Research conducted by Varonis Systems, Inc. (NASDAQ: VRNS), the leading provider of software solutions for unstructured, human-generated enterprise data, found that over 50 per cent of IT security professionals are not surprised that end users have access to more company data than they should have.
The survey, undertaken recently at the largest security conferences in Europe and the U.S., Infosecurity Europe in London and RSA Conference in San Francisco, followed a Ponemon Institute study that revealed 71 per cent of end users say they have access to company data that they should not see. In the more recent survey, 17 per cent of respondents said they believe the true number is actually higher.
According to the latest Varonis findings, 59 per cent of respondents were not surprised that more than three-quarters of employees claimed their organisations couldn’t tell them what happened to lost data, files or emails. A further 21 per cent said they believe the number to be worse than this. These results demonstrate organisations’ inability to keep their data secure, with the likelihood of a breach high and the potential for damage significant. When a breach does occur, either due to an attacker that has gotten inside or an employee leaving with sensitive information, organisations would not be able to assess the scope of damage, determine where their data has gone, who took it and when, and would most likely not notice the theft for weeks or months, if ever.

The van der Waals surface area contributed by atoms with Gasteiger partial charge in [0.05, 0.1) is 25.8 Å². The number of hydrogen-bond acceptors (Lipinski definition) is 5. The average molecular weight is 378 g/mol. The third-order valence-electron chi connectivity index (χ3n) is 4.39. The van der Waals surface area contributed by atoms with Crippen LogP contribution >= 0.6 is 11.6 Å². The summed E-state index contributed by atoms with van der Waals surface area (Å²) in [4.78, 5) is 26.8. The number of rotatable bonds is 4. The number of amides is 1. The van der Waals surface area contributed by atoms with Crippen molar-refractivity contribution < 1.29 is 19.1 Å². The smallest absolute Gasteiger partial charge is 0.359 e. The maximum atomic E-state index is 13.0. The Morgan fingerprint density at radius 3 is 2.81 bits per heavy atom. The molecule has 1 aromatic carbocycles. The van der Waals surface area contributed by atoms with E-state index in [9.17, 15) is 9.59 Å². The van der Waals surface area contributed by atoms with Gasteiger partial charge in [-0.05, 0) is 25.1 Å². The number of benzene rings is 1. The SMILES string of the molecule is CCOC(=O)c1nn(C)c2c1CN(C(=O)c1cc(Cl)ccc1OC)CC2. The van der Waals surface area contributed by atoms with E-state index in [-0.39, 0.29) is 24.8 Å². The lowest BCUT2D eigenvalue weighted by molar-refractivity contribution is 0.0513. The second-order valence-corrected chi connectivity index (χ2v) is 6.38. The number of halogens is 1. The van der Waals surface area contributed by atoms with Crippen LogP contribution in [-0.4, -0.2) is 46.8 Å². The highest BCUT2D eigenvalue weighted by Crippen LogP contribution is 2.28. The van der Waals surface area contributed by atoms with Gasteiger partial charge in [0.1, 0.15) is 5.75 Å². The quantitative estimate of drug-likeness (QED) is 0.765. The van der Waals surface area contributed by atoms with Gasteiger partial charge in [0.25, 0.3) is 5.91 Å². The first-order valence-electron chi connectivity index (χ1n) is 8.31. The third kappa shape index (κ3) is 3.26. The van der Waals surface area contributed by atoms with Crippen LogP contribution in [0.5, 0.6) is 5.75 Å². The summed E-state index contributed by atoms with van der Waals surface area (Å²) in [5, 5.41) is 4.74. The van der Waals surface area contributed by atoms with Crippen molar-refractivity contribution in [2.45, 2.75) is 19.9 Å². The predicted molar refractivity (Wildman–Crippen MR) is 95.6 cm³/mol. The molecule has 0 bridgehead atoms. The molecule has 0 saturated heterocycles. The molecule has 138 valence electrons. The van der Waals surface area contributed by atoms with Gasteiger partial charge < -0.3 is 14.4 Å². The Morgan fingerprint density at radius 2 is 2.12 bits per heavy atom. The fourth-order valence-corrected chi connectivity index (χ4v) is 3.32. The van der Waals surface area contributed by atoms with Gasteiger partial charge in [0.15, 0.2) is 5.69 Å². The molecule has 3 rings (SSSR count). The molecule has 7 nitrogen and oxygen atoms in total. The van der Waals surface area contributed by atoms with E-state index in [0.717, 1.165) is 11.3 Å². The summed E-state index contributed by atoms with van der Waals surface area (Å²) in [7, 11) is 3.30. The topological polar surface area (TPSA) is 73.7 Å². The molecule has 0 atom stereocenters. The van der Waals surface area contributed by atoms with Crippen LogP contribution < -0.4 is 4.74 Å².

“It is scary to think that this many people consider it normal for employees to have access to data that they shouldn’t have and for companies to not know where their missing data has gone,” said David Gibson, VP at Varonis. “Data doesn’t need to be missing in order to be stolen. Most organisations don’t track or analyse user activity on their unstructured data, and this makes it far too easy for an insider or an attacker that has gotten inside to steal data without being noticed. Without the proper controls around unstructured data, companies are leaving themselves open for all types of trouble. Organisations and their IT departments must – at the very least – start watching and analysing user activity to spot unusual or unwanted behaviour. It’s just too easy to breach the perimeter of a network and there are so many people already inside. Practically speaking, with all the cloud services, mobile devices, remote employees and contractors, there is no perimeter anymore. We need to focus on the data assets that need protecting – making sure we understand where it’s stored, that only the right people have access, and that we can track and analyse use to spot abuse.”
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